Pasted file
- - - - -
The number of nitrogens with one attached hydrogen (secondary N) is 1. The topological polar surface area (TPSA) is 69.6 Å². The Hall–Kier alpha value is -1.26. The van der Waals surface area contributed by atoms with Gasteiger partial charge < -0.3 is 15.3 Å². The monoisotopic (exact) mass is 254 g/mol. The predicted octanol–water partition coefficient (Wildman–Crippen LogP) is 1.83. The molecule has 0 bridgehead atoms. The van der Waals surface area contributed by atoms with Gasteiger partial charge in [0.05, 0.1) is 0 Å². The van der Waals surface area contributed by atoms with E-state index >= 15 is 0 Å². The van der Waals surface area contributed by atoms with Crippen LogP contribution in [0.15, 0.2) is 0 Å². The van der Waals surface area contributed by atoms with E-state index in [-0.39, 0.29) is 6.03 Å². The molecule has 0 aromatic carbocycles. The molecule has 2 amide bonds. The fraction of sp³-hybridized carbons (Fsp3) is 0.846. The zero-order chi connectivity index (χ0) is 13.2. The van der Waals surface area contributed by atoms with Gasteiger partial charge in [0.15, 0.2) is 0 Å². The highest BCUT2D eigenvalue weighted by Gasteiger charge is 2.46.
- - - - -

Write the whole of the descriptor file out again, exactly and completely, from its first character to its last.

The number of nitrogens with one attached hydrogen (secondary N) is 1. The topological polar surface area (TPSA) is 69.6 Å². The Hall–Kier alpha value is -1.26. The van der Waals surface area contributed by atoms with Gasteiger partial charge < -0.3 is 15.3 Å². The monoisotopic (exact) mass is 254 g/mol. The predicted octanol–water partition coefficient (Wildman–Crippen LogP) is 1.83. The molecule has 0 bridgehead atoms. The van der Waals surface area contributed by atoms with Gasteiger partial charge in [0.05, 0.1) is 0 Å². The van der Waals surface area contributed by atoms with E-state index >= 15 is 0 Å². The van der Waals surface area contributed by atoms with Crippen LogP contribution in [0.15, 0.2) is 0 Å². The van der Waals surface area contributed by atoms with E-state index in [-0.39, 0.29) is 6.03 Å². The molecule has 0 aromatic carbocycles. The molecule has 2 amide bonds. The fraction of sp³-hybridized carbons (Fsp3) is 0.846. The zero-order chi connectivity index (χ0) is 13.2. The van der Waals surface area contributed by atoms with Gasteiger partial charge in [0.15, 0.2) is 0 Å². The highest BCUT2D eigenvalue weighted by Gasteiger charge is 2.46.